The flurry of technology deals luxury watchmakers announced last month to tackle the Apple Watch threat are more a way to hedge their bets in case the smartwatch market takes off than a strategic U-turn.
The costs of development of these hybrid watches, combining elements of traditional watchmaking with digital know-how and wireless connectivity, will be mostly financed by the technology providers, industry specialists predicted.
Therefore, the partnerships unveiled at the Baselworld fair actually involve little investment for luxury brands—aside from their marketing efforts—but represent potentially high returns in terms of image and sales.
Late last month, LVMH’s TAG Heuer and Bulgari, and Kering’s Gucci were among the more than dozen or so watch brands that announced partnerships with technology companies.
Regarding TAG Heuer’s alliance with U.S. chip maker Intel and Google, independent financial analyst Richard Windsor said: “I strongly suspect that Intel and Google will be putting up the majority of the development costs of the product, which is expected to be launched before the end of the year.”
Few details of the watch were provided such as its functions or price, and TAG Heuer Chief Executive Jean-Claude Biver acknowledged it was not yet clear whether gaining the “Intel Inside” also meant losing the precious “Swiss Made” label.
“Swiss brands like TAG are hedging their bets—just in case ‘wrist computers’ become popular and they are totally out of the game,” said Exane BNP Paribas analyst Luca Solca.
But while the announcement helped TAG Heuer make headlines and project the image of a brand in tune with its times, the project has many limitations, and could, in fact, fail to ever yield a product, Windsor said.
Many luxury watchmakers, including Patek Philippe and Breguet, said smartwatches were incompatible with their brands’ values and the timelessness of their products.
The industry is divided on whether there will be strong demand for smartwatches whether they are made by Apple, Samsung, Pebble or luxury brands.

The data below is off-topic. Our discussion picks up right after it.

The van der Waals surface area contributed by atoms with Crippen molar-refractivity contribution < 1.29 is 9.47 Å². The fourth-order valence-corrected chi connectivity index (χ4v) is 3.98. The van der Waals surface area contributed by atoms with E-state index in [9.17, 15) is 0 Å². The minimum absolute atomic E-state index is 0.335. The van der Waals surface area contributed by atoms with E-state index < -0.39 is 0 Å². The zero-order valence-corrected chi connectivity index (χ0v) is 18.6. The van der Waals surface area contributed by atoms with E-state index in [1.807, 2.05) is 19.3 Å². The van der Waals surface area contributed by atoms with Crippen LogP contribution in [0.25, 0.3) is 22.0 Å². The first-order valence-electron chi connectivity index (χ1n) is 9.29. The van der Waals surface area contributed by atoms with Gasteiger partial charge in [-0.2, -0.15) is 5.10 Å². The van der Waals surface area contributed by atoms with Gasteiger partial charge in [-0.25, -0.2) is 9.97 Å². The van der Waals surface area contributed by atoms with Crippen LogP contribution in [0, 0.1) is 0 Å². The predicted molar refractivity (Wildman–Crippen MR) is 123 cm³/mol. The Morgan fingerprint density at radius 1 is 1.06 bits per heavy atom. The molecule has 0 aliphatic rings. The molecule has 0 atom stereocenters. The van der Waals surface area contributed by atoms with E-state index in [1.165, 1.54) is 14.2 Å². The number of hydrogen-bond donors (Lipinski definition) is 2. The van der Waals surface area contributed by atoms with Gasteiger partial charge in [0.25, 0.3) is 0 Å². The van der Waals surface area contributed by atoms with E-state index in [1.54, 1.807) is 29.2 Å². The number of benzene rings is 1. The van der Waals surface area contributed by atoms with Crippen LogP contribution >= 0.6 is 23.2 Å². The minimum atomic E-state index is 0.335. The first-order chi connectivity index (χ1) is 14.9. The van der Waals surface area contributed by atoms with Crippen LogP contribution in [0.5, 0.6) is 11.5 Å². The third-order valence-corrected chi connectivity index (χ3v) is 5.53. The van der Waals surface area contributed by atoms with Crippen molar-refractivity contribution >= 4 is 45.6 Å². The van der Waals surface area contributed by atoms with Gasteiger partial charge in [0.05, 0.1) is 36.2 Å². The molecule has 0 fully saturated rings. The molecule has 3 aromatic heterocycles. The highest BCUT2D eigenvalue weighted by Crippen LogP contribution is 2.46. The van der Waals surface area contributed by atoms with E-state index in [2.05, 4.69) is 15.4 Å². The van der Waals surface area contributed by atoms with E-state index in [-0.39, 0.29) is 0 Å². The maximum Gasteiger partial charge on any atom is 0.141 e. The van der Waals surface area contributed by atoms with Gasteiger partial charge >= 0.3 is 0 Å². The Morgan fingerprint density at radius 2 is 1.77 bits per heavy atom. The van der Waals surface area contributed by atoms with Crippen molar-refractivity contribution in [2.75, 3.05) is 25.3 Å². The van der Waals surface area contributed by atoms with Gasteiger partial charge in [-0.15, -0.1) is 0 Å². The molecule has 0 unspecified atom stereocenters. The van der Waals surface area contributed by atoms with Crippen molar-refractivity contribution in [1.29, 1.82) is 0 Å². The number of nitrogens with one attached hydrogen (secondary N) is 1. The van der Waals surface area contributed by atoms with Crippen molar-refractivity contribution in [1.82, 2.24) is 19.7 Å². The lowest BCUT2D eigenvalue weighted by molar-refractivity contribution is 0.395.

The Apple Watch is due to go on sale on April 24 and will range in price from $350 to $17,000 for an 18-karat gold model, making the company’s first foray in the personal luxury goods market.
But Apple has been taking more leaves out of luxury books than luxury brands have been using consumer electronics recipes.
The Californian computer company provided the first glimpse of its watch during Paris fashion week and photos were taken of designer Karl Lagerfeld and U.S. Vogue editor Anna Wintour admiring it in the trendy Parisian shop Colette.
Apple has joined forces with model Christy Turlington, poached top executives from luxury brands such as Burberry, Yves Saint Laurent and TAG Heuer and used architects from Foster & Partners who worked for luxury brands such as Louis Vuitton, to design some of its boutiques.
Yet, for many people, the Apple watch is the antithesis of a luxury product. A Cartier and a Rolex watch usually retains value or gains value in the second-hand market while Apple devices very quickly depreciate.
Bernstein luxury analyst Mario Ortelli said the tech industry “seems to be endeavoring to shape the world into an egalitarian utopia, with themes such as shared economy (AirBNB, Uber), and democratization of information until it is universally accessible (Google).”
Luxury goods companies, however, “are inherently exclusive and most of the desirability and value of their products is derived from the fact that not everyone can have itor even afford it.”
Windsor also noted it was not the first time TAG Heuer experimented with electronics as it introduced a mobile phone called Meridiist in 2008 which “eventually sank without a trace.”